What has been achieved so far?
It was never the intention of the three leaders to undermine the Forum, but to serve particular interests and more bargaining power and leverage in meetings. Part of their vision was to apply pressure on the Forum to take a much stronger stand on the decolonization of Pacific island countries particularly, New Caledonia, West Papua, East Timor and Tahiti. It was also the vision of Prime Minister Fr. Walter Lini to establish a regional peace keeping corps that would be deployed into hot spots around the region. This emanated from Vanuatu experience when Fr. Lini sought assistance from the PNG Defense Force to quell the Santo rebellion in 1980.

East Timor has gained Independence. Vanuatu peacekeepers were deployed there. The Forum signed the Biketawa declaration which calls for military intervention in member countries. The Regional Assistance Mission in the Solomon Islands (RAMSI) is its first fruit. The MSG is now developing its own cadre of peace keepers through the MSG Police Formed Unit (MSGPFU).

The MSG is a major regional economic and trading bloc in the Pacific. The implementation of a labor mobility scheme promises further growth and integration within the region. It has also placed more emphasis on the maintenance of culture with the inclusion of the Melanesian Arts Festival. The establishment of an MSG Secretariat in Port Vila reflects maturity and a new phase in consolidating its resources for future development.

However, one objective is still lacking. The Silver Jubilee has seen a regress in the MSG efforts towards West Papuan independence. A decision by the government for Prime Minister Sato Kilman to sponsor West Papua’s bid as an observer in the MSG was denied. Instead he accepted Indonesia bid for observer status in the MSG.

PM Kilman’s rationale has been to bring Indonesia in, in-order to achieve independence for West Papua through dialogue, where Vanuatu can also benefit from closer bilateral and economic relations with Jakarta. It becomes a challenge that will test the very core of the MSG’s founding principles and ethics behind their original agreement to form a bloc.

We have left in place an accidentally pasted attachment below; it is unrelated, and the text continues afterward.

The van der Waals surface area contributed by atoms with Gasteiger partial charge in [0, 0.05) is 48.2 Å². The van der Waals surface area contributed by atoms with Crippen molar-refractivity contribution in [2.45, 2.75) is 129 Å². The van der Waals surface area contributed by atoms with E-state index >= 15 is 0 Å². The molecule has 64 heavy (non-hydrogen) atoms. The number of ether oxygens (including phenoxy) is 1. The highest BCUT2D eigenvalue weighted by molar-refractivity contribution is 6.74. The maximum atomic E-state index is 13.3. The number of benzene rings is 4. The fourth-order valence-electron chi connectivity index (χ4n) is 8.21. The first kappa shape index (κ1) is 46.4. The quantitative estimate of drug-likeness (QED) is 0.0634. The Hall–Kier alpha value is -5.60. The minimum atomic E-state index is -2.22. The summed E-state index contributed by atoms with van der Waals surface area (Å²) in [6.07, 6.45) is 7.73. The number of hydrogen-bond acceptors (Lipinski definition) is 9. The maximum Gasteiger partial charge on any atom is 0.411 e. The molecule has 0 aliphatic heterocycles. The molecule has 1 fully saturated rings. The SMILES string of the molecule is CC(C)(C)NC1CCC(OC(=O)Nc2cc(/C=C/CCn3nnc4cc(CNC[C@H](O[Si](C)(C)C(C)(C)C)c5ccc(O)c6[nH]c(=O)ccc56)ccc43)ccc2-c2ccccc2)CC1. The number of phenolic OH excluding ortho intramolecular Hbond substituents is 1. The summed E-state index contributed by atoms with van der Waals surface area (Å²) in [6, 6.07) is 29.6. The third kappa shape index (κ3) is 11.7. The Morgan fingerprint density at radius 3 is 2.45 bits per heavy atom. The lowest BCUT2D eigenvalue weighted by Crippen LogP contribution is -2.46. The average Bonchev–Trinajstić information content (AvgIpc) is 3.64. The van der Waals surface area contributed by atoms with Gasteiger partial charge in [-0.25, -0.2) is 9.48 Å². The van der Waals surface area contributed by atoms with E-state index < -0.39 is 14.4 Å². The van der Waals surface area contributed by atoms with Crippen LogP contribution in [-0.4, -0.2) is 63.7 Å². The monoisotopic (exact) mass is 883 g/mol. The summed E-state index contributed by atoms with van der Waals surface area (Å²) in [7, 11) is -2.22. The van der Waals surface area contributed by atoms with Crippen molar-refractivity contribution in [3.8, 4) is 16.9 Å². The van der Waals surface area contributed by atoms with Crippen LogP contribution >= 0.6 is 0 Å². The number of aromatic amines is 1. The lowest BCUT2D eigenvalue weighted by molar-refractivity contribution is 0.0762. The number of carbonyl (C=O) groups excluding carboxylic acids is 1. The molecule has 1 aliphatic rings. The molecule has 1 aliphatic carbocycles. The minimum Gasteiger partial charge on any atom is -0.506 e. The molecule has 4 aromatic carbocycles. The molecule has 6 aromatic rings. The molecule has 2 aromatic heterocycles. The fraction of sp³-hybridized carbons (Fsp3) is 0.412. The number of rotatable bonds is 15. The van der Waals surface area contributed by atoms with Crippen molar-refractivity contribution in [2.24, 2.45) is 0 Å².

This test will either solidify and strengthen the founding vision of the MSG on decolonization for all the colonized, or compromise and resort to a weak and dilute stand, imposed by its leaders today so as not to jeopardize friendly relations with its major and potential aid donors.

When Indonesia enters the MSG, it is not just Jakarta it represents. It’s by economic and political association representing transnational corporations – who are extracting oil and mineral in West Papua – the United States, Australia, WTO, OECD, IMF, World Bank and all other international financial institutions.

It is true that Vanuatu or the MSG cannot grow in isolation from the global economy. But, the issue is whether its leaders still have the resolve and the courage to proclaim their uniqueness, cultural heritage, overcome their smallness, and move heaven and earth not to compromise and follow the rest of the world, but to stand up and be counted that Small is beautiful, small is powerful, small is practical. And small does not have to go along with the masses, but be firm and rooted in what it beliefs and stand for.

It remains to be seen whether Vanuatu and the MSG will be able to rekindle the fire and the passion which burned in the hearts of its founders to see West Papua gain independence.

Time will be Kilman’s witness to see if his approach will give West Papua independence, or whether his approach is a sellout of the aspiration of the Papuan people.

>>The ideas and opinions expressed in this article are those of the writer and are not necessarily those of the Vanuatu Daily Post